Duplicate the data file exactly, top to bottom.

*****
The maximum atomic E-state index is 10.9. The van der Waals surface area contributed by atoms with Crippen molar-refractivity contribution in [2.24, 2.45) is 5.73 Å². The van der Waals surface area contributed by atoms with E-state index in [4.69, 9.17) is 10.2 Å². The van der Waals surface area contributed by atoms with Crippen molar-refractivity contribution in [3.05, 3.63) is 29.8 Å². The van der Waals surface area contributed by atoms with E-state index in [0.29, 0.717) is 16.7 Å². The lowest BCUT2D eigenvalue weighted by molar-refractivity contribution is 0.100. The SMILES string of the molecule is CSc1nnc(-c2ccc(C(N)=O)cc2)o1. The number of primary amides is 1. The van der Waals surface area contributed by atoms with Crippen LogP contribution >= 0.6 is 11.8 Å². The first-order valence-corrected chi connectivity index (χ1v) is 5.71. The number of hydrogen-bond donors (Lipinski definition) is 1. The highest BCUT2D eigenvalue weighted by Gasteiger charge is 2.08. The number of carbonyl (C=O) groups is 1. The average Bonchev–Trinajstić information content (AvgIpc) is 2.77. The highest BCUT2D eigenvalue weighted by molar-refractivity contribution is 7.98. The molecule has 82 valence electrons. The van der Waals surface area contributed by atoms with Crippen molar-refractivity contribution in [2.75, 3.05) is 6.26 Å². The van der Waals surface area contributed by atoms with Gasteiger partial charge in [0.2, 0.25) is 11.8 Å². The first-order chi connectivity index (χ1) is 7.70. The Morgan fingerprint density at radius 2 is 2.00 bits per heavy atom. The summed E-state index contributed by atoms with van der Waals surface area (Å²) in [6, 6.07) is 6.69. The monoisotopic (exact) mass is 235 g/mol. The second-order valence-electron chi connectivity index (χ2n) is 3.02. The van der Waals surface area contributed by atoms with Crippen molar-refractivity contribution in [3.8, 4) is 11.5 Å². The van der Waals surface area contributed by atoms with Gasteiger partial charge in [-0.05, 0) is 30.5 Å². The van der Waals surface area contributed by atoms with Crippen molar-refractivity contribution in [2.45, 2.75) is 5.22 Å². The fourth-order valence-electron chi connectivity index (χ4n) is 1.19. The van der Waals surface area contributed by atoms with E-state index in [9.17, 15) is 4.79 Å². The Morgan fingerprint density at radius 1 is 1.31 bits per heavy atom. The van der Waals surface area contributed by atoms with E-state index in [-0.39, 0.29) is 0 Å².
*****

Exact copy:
The maximum atomic E-state index is 10.9. The van der Waals surface area contributed by atoms with Crippen molar-refractivity contribution in [2.24, 2.45) is 5.73 Å². The van der Waals surface area contributed by atoms with E-state index in [4.69, 9.17) is 10.2 Å². The van der Waals surface area contributed by atoms with Crippen molar-refractivity contribution in [3.05, 3.63) is 29.8 Å². The van der Waals surface area contributed by atoms with E-state index in [0.29, 0.717) is 16.7 Å². The lowest BCUT2D eigenvalue weighted by molar-refractivity contribution is 0.100. The SMILES string of the molecule is CSc1nnc(-c2ccc(C(N)=O)cc2)o1. The number of primary amides is 1. The van der Waals surface area contributed by atoms with Crippen LogP contribution >= 0.6 is 11.8 Å². The first-order valence-corrected chi connectivity index (χ1v) is 5.71. The number of hydrogen-bond donors (Lipinski definition) is 1. The highest BCUT2D eigenvalue weighted by Gasteiger charge is 2.08. The number of carbonyl (C=O) groups is 1. The average Bonchev–Trinajstić information content (AvgIpc) is 2.77. The highest BCUT2D eigenvalue weighted by molar-refractivity contribution is 7.98. The molecule has 82 valence electrons. The van der Waals surface area contributed by atoms with Crippen molar-refractivity contribution in [2.75, 3.05) is 6.26 Å². The van der Waals surface area contributed by atoms with Gasteiger partial charge in [0.2, 0.25) is 11.8 Å². The first-order chi connectivity index (χ1) is 7.70. The Morgan fingerprint density at radius 2 is 2.00 bits per heavy atom. The summed E-state index contributed by atoms with van der Waals surface area (Å²) in [6, 6.07) is 6.69. The monoisotopic (exact) mass is 235 g/mol. The second-order valence-electron chi connectivity index (χ2n) is 3.02. The van der Waals surface area contributed by atoms with Crippen molar-refractivity contribution in [3.8, 4) is 11.5 Å². The van der Waals surface area contributed by atoms with Gasteiger partial charge in [-0.05, 0) is 30.5 Å². The van der Waals surface area contributed by atoms with Crippen molar-refractivity contribution in [2.45, 2.75) is 5.22 Å². The fourth-order valence-electron chi connectivity index (χ4n) is 1.19. The van der Waals surface area contributed by atoms with E-state index in [9.17, 15) is 4.79 Å². The Morgan fingerprint density at radius 1 is 1.31 bits per heavy atom. The van der Waals surface area contributed by atoms with E-state index in [-0.39, 0.29) is 0 Å².